By: Dylan Thaemert
50 Words or Less
The Bettinardi Studio Stock 28 Slotback is an ideal flat stick for a player who wants to split the difference between the traditional look of a blade and the forgiveness of a mallet. Everything about it screams “premium.”
If you’re a regular PIG reader, chances are I don’t have to tell you about Bettinardi. The Chicago-based putter maker maintains a small stable of tour players (Matt Kuchar, Eddie Pepperell, and Haotong Li, to name a few of the blue chippers) but pours the majority of its resources into what it does best: making great putters. The 2019 Bettinardi Studio Stock 28 Slotback is no exception.
Handsome, classic, sturdy. The SS 28 Slotback is a clean-looking crossover between a classic Anser shape and a more stable mini mallet. With a single bend shaft, there aren’t any unnecessary bells and whistles visible at address. There is a solitary white line that serves as an alignment aid and a “slot” between the bumpers on the flange of the putter.
Color-wise, you’re looking at a brushed titanium finish that’s more gray than it is silver. I love this because it doesn’t give off any glare but looks very clean and modern. All of this adds up to a putter that you want to look down at. It’s incredibly easy to square up and inspired confidence in me the first time I took it out.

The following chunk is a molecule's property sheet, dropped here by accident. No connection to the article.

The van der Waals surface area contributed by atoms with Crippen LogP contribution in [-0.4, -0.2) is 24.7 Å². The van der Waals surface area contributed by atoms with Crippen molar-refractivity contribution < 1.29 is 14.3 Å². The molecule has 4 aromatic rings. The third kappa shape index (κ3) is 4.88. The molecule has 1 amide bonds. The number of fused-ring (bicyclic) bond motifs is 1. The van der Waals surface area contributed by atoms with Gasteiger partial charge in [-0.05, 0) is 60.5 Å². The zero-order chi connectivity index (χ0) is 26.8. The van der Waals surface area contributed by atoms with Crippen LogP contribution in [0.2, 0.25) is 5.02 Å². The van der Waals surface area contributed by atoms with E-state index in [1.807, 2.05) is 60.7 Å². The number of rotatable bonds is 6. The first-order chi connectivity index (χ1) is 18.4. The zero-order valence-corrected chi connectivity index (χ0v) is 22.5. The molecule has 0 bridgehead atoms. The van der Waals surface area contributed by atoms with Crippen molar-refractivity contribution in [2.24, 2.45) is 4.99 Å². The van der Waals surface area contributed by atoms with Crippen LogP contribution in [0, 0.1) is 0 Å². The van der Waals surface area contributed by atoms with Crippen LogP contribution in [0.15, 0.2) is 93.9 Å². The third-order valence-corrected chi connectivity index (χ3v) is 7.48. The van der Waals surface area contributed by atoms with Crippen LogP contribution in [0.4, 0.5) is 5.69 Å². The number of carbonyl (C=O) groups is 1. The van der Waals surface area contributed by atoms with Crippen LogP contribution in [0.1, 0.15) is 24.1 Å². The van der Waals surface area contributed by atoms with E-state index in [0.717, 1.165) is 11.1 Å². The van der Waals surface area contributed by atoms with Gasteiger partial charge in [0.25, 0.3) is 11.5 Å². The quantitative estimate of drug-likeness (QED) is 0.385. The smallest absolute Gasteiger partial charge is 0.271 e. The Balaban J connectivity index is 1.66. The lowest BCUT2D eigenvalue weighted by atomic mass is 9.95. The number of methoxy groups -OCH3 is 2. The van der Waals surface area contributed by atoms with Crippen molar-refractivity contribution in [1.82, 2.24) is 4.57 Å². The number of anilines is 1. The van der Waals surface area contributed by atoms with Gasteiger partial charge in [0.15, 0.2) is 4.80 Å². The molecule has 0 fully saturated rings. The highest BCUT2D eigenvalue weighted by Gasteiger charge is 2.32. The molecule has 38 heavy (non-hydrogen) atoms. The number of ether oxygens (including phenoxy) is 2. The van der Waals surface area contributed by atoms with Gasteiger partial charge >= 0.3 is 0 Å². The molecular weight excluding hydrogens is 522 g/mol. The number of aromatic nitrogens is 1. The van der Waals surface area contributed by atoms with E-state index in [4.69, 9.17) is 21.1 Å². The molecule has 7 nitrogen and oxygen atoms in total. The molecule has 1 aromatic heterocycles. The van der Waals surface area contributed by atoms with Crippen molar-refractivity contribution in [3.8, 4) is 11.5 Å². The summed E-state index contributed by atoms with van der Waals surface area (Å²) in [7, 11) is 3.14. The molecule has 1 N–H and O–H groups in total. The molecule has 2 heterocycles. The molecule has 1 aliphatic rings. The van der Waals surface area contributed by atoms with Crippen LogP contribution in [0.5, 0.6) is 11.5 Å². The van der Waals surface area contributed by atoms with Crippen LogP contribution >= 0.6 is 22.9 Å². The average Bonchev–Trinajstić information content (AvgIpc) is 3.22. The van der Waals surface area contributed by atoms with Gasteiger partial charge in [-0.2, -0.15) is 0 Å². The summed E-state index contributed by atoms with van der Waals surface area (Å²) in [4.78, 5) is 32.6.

Sound & Feel
The sound and feel caught me by surprise a little bit. That’s because, compared to the forged blade-style putter I previously had in the bag, the sound and feel of the Bettinardi SS 28 Slotback is very soft.
The sound is a gentle, low-pitched “tock.” Its milled steel face provides an excellent blend of forgiveness and feedback. This seems to be attributable to the company’s proprietary blend of 303 Stainless Steel and its F.I.T. Face milling, which is 20% deeper than in previous models.
This putter has been performing very well for me and has helped me improve my putting in a few key areas. One is getting the ball started on line. Since I’ve had the Bettinardi SS 28 Slotback in the bag, I’ve noticed putts starting and staying on their intended line more often. A consequence of that is that I’ve been holing more short putts. Finally, my distance control has been very good with the Bettinardi SS 28 Slotback. I attribute this to the fact that the ball doesn’t go rocketing off the face the way it does with my other forged Anser-style putter.
The other performance-related aspect of this putter I have to mention is the corded Lamkin grip that is available in a standard or jumbo size. As a regular user of oversized, no-taper grips, I opted for the jumbo, and it is very comfortable in my hands.
The Bettinardi Studio Stock 28 Slotback bridges the gap between blade and mid-mallet brilliantly. It combines a classic, understated look with premium looks and feels. If you like the Anser shape but want more stability in your stroke, I’m convinced you can’t do much better than this putter.